JRM Vol.34 No.1 pp. 149-158
doi: 10.20965/jrm.2022.p0149


CameraRoach: A WiFi- and Camera-Enabled Cyborg Cockroach for Search and Rescue

Sriranjan Rasakatla*, Wataru Tenma*, Takeshi Suzuki*, Bipin Indurkhya**, and Ikuo Mizuuchi*

*Tokyo University of Agriculture and Technology
2-24-16 Nakacho, Koganei, Tokyo 184-0012, Japan

**Jagiellonian University
24 Gołębia, Kraków 31-007, Poland

May 15, 2021
December 29, 2021
February 20, 2022
cyborg insect, search and rescue, bio-bot, neural stimulation

We describe here our design and implementation of a cyborg insect, called CameraRoach, with onboard camera feedback that can be navigated via remote control providing a first-person view. The camera pack is mounted on the Madagascar hissing cockroach, which is small enough to fit into crevices but also can carry a printed circuit boards with power, communication, and sensor components (visual camera). For navigating the cockroach, we implemented a unique electronic backpack neural stimulator, which allows the cockroach to be maneuvered on a desired path with a joystick. A high-resolution wireless camera, also included in the backpack, sends live images via a WiFi (Wireless Fidelity) network. We present the results of an evaluation experiment with the CameraRoach and compare it with the other state of the art systems like the Beetle-Cam.

CameraRoach for Search and Rescue

CameraRoach for Search and Rescue

Cite this article as:
S. Rasakatla, W. Tenma, T. Suzuki, B. Indurkhya, and I. Mizuuchi, “CameraRoach: A WiFi- and Camera-Enabled Cyborg Cockroach for Search and Rescue,” J. Robot. Mechatron., Vol.34 No.1, pp. 149-158, 2022.
Data files:
  1. [1] V. Iyer et al., “Wireless steerable vision for live insects and insect scale robots,” Science Robotics, Vol.5, Issue 44, eabb0839, doi:10.1126/scirobotics.abb0839, 2020.
  2. [2] E. Whitmire et al., “Acoustic Sensors for Biobotic Search and Rescue,” SENSORS (2014 IEEE), pp. 2195-2198, doi: 10.1109/ICSENS.2014.6985475, 2014.
  3. [3] R. D. Arnold et al., “Search and rescue with autonomous flying robots through behavior-based cooperative intelligence,” J. of Int. Humanitarian Action, Vol.3, 18, doi: 10.1186/s41018-018-0045-4, 2018.
  4. [4] H. Sato et al., “Cyborg beetle insect flight control through implantable, tetherless microsystem,” Proc. of the 2008 IEEE 21st Int. Conf. on Micro Electro Mechanical Systems, pp. 164-167, doi:10.1109/MEMSYS.2008.4443618, 2008.
  5. [5] T. Latif and A. Bozkurt, “Line Following Terrestrial Insect Biobots,” Proc. of the Int. Conf. of the IEEE Engineering in Medicine and Biology Society, pp. 972-975, doi: 10.1109/EMBC.2012.6346095, 2012.
  6. [6] C. F. Herreid II and C. R. Fourtner (Eds.), “Locomotion and Energetics in Arthropods,” Springer Science & Business Media, doi: 10.1007/978-1-4684-4064-5, 1981.
  7. [7] A. Dirafzoon et al., “Biobotic motion and behavior analysis in response to directional neurostimulation,” Proc. of the IEEE Int. Conf. on Acoustics, Speech and Signal Processing (ICASSP), pp. 2457-2461, doi: 10.1109/ICASSP.2017.7952598, 2017.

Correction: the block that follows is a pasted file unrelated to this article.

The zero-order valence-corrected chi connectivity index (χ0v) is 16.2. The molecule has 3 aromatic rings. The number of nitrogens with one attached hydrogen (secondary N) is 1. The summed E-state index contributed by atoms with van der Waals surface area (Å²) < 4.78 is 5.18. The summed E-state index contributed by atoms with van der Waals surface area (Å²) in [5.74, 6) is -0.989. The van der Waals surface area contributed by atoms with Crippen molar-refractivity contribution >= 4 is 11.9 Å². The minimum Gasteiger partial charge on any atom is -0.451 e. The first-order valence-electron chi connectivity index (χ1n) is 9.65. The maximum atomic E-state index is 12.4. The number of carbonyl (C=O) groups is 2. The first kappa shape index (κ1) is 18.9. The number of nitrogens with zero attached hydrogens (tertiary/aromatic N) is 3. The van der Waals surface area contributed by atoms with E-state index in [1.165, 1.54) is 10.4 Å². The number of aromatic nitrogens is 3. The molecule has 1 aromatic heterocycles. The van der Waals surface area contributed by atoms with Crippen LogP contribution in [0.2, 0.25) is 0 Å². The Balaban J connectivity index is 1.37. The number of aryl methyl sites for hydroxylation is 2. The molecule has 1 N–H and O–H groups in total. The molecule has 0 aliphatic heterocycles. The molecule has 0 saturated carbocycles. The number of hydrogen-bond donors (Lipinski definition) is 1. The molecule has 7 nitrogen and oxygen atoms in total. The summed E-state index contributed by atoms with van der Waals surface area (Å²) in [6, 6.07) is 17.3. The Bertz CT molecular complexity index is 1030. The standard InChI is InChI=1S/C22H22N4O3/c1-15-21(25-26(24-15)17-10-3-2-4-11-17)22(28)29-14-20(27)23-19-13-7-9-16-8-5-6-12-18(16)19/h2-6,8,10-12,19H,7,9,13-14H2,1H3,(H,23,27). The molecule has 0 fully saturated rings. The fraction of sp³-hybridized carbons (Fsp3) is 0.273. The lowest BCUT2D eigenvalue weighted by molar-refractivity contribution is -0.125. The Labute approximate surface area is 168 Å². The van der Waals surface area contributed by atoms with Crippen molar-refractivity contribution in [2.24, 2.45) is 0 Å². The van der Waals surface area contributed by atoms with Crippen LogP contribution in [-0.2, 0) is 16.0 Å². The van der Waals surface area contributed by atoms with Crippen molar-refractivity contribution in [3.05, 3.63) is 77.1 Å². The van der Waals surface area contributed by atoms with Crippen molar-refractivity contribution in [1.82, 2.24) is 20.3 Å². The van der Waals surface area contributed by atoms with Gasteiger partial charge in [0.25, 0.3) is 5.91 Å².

8. [8] E. Whitmire, “Kinect-based system for automated control of terrestrial insect biobots,” Proc. of the 35th Annual Int. Conf. of the IEEE EMBS, pp. 1470-1473, 2013.
  9. [9] J. Cole et al., “A study on motion mode identification for cyborg roaches,” Proc. of the 2017 IEEE Int. Conf. on Acoustics, Speech and Signal Processing (ICASSP), pp. 2652-2656, doi: 10.1109/ICASSP.2017.7952637, 2017.
  10. [10] T. Latif et al., “Towards Fenceless Boundaries for Solar Powered Insect Biobots,” Proc. of the 36th Annual Int. Conf. of the IEEE Engineering in Medicine and Biology Society, pp. 1670-1673, doi:10.1109/EMBC.2014.6943927, 2014.
  11. [11] A. Dirafzoon, “Cyborg-Insect Networks for Mapping of Unknown Environments,” Proc. of the ACM/IEEE Int. Conf. on Cyber-Physical Systems (ICCPS), pp. 216-216, doi: 10.1109/ICCPS.2014.6843729, 2014.
  12. [12] E. Faulkner and A. Dutta, “Microcircuit Design for Real-Time Data Acquisition and Neuromuscular Control of Insect Motion,” Proc. of the 2018 Conf. on Cognitive Computational Neuroscience, PS-1A.43, doi:10.32470/CCN.2018.1207-0, 2018.
  13. [13] A. Dirafzoon, A. Bozkurt, and E. Lobaton, “A framework for mapping with biobotic insect networks: From local to global maps,” RAS J., Vol.88, pp. 79-96, 2016.
  14. [14] A. Bozkurt, E. Lobaton, and M. Sichitiu, “A Biobotic Distributed Sensor Network for Under-Rubble Search and Rescue,” Computer, Vol.49, Issue 5, pp. 38-46, doi: 10.1109/MC.2016.136, 2016.
  15. [15] P. T. Tran-Ngoc et al., “Insect-Computer Hybrid System for Autonomous Search and Rescue Mission,” arXiv, doi: arXiv-2105.10869, 2021.
  16. [16] A. Bozkurt et al., “Mems based bioelctronic neuromuscular interfaces for insect cyborg flight control,” Proc. of the 2008 IEEE 21st Int. Conf. on Micro Electro Mechanical Systems, pp. 160-163, doi: 10.1109/MEMSYS.2008.4443617, 2008.
  17. [17] J. Schwefel, “Wireless Communication by an Autonomous Self-Powered Cyborg Insect,” J. of The Electrochemical Society, Vol.161, No.13, pp. H3113-H3116, 2014.
  18. [18] K. Shoji et al., “Bio-fuel cell backpacked insect and its application to wireless sensing,” Biosensors and Bioelectronics, Vol.78, pp. 390-395, doi: 10.1016/j.bios.2015.11.077, 2016.

*This site is desgined based on HTML5 and CSS3 for modern browsers, e.g. Chrome, Firefox, Safari, Edge, Opera.

Last updated on Sep. 21, 2023